Tuesday, April 26, 2011


April 22

You never know. Sometimes visiting performers come to town with sterling credentials and a stellar reputation and turn out to be every bit as good as their critical accolades. Other times, you find yourself looking in the program to make sure that the person onstage is indeed the one who was scheduled to perform that night.

Wielding a heavy metal baton.
Case in point: Friday night’s Czech Philharmonic concert, which featured two classical stars from Germany, conductor Jun Märkl and violin soloist Christian Tetzlaff. Märkl is the principal conductor and artistic director of the MDR Leipzig Radio Symphony, and has conducted orchestras around the world, including some of the finest in the United States, and at prestigious opera houses throughout Europe. Tetzlaff has recorded extensively and is known for his definitive interpretations of concertos by Beethoven, Tchaikovsky, Ligeti and Shostakovich, as well as Bach’s Partitas.

Yet Friday’s concert could hardly have been more disappointing. Märkl seemed to have no feel for the material – Debussy’s “Rondes de Printemps” from Images, Szymanowski’s Violin concerto No. 1 and Ravel’s orchestration of Mussorgsky’s Pictures at an Exhibition. The sound was entirely one-dimensional throughout all three pieces, with no definition or depth. The music had a nice surface gloss, but nothing beneath, like a polished but bloodless statue. And Tetzlaff sounded like he was choking his instrument rather than squeezing tender tones from it.

The problems were apparent early in the Debussy piece, a dazzling impressionist work. The music embodies all the freshness and vitality of spring, with a broad palette of colors, constantly changing rhythms and new geometries of composition. But it sounded heavy and tentative, almost ham-fisted at times, with the percussion section the only bright spot. To be generous, that could have been the orchestra, which is superb in the Central European repertoire but less adept with more dexterous composers.

Less impressive live.
The Szymanowski concerto got off to a rousing start, but Märkl quickly flattened the sound to put the focus on Tetzlaff. No problem with that, especially for a player of Tetzlaff’s technical skills. But his sound was off-putting, to say the least. In reviews of good recordings of the work, the violin sound is usually described as “sweet” or “delicate” – or in one case, “syrupy.” Tetzlaff’s sound Friday was, going directly to this critic’s notebook: “Whiny...a weird kind of moaning or keening...more like a high-pitched whistle than a tone...a wounded child...is this piece supposed to sound like this?”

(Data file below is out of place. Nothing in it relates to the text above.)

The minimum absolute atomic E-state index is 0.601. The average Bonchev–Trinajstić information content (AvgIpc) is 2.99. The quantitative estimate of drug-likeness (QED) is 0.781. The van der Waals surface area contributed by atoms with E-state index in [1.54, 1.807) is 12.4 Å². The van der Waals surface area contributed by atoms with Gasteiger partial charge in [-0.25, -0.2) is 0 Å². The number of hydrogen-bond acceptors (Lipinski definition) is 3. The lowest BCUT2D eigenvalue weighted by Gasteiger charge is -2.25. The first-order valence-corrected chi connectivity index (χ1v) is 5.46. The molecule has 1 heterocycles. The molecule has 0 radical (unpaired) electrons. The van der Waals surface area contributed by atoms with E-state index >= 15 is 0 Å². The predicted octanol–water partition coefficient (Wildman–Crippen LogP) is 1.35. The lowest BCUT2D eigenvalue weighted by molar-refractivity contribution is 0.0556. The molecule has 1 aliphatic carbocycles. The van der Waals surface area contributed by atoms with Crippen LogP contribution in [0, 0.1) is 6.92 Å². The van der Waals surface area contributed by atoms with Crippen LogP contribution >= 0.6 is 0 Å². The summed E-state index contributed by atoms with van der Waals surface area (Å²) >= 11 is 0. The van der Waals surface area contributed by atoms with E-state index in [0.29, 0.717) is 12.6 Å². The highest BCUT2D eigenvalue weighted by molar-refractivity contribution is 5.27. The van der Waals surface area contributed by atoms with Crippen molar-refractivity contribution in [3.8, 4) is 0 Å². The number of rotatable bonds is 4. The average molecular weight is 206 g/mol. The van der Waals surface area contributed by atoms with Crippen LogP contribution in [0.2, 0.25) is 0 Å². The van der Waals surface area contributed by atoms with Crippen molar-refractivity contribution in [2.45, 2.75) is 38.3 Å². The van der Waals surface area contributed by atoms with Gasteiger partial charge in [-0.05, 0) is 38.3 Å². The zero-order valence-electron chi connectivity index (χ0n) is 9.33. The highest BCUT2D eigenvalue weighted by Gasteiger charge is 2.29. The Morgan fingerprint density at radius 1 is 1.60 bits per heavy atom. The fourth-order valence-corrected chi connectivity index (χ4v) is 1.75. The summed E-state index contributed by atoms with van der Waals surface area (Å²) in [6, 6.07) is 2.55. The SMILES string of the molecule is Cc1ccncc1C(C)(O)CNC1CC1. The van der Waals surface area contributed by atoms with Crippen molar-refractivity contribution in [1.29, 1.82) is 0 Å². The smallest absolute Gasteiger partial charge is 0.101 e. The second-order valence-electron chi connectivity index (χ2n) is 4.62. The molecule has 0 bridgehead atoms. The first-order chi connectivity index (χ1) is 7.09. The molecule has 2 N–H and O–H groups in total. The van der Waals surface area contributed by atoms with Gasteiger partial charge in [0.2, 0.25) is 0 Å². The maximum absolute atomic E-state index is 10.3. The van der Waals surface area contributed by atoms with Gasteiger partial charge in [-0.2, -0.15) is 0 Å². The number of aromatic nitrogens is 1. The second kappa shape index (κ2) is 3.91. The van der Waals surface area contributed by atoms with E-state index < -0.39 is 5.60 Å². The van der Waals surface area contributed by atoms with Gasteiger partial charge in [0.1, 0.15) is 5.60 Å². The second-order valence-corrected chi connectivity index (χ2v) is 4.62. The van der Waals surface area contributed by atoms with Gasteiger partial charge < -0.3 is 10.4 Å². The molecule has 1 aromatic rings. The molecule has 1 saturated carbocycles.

More than anything, it was baffling. Teztlaff recorded the Szymanowski concerto with Pierre Boulez and the Vienna Philharmonic, and got generally positive reviews. But even the orchestra members had a hard time applauding Friday’s performance. And no offense to German violin maker Peter Greiner, but Tetzlaff really should get himself a good concert violin.

Märkl saved the worst for last, starting Pictures at a rapid clip and picking up speed as he went along. The pace alone left no time or space to develop nuances and layers. As if to compensate, he kept cranking the volume higher, until it was almost ear-splitting. Nothing against big noises, but that was the loudest this critic has ever heard the orchestra, bringing to mind the legendary amps from Spinal Tap that go up to 11. For heavy metal, it’s a great technique. On this particular occasion, it was ill-chosen and not enough to cover shabby musicianship.

As another critic noted after the concert, anyone can have an off-night. And perhaps any two can have an off-night. In Tetzlaff’s case, we’ll have a chance to find out, as he will be back in May for a Prague Spring concert with the San Francisco Symphony. He could be baffling again, or brilliant.

You never know.

And more on Christian Tetzlaff: http://www.christiantetzlaff.com/index_en.html

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